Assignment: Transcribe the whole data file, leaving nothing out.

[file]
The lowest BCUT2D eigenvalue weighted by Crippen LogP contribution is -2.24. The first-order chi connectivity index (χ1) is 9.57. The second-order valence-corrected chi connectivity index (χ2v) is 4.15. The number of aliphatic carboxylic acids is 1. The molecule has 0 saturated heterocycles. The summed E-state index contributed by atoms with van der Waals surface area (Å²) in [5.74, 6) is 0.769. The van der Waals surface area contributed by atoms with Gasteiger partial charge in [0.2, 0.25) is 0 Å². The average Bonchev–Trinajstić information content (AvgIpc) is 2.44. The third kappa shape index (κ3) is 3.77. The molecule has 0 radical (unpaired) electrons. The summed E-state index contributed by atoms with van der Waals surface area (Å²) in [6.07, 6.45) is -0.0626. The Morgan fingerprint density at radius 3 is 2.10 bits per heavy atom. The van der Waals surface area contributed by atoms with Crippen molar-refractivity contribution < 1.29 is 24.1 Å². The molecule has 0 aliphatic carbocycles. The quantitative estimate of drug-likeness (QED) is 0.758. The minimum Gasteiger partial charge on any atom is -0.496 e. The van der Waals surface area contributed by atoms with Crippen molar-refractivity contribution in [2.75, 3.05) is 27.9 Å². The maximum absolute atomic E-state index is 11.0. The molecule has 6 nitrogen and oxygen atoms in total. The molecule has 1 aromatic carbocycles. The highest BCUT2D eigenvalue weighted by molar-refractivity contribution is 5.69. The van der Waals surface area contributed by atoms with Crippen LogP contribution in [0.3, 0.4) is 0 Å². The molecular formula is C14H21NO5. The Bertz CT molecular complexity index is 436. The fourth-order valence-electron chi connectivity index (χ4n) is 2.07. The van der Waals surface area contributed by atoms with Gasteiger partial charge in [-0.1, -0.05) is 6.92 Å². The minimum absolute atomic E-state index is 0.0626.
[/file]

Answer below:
The lowest BCUT2D eigenvalue weighted by Crippen LogP contribution is -2.24. The first-order chi connectivity index (χ1) is 9.57. The second-order valence-corrected chi connectivity index (χ2v) is 4.15. The number of aliphatic carboxylic acids is 1. The molecule has 0 saturated heterocycles. The summed E-state index contributed by atoms with van der Waals surface area (Å²) in [5.74, 6) is 0.769. The van der Waals surface area contributed by atoms with Gasteiger partial charge in [0.2, 0.25) is 0 Å². The average Bonchev–Trinajstić information content (AvgIpc) is 2.44. The third kappa shape index (κ3) is 3.77. The molecule has 0 radical (unpaired) electrons. The summed E-state index contributed by atoms with van der Waals surface area (Å²) in [6.07, 6.45) is -0.0626. The Morgan fingerprint density at radius 3 is 2.10 bits per heavy atom. The van der Waals surface area contributed by atoms with Crippen molar-refractivity contribution < 1.29 is 24.1 Å². The molecule has 0 aliphatic carbocycles. The quantitative estimate of drug-likeness (QED) is 0.758. The minimum Gasteiger partial charge on any atom is -0.496 e. The van der Waals surface area contributed by atoms with Crippen molar-refractivity contribution in [2.75, 3.05) is 27.9 Å². The maximum absolute atomic E-state index is 11.0. The molecule has 6 nitrogen and oxygen atoms in total. The molecule has 1 aromatic carbocycles. The highest BCUT2D eigenvalue weighted by molar-refractivity contribution is 5.69. The van der Waals surface area contributed by atoms with Crippen LogP contribution in [0.3, 0.4) is 0 Å². The molecular formula is C14H21NO5. The Bertz CT molecular complexity index is 436. The fourth-order valence-electron chi connectivity index (χ4n) is 2.07. The van der Waals surface area contributed by atoms with Gasteiger partial charge in [-0.1, -0.05) is 6.92 Å². The minimum absolute atomic E-state index is 0.0626.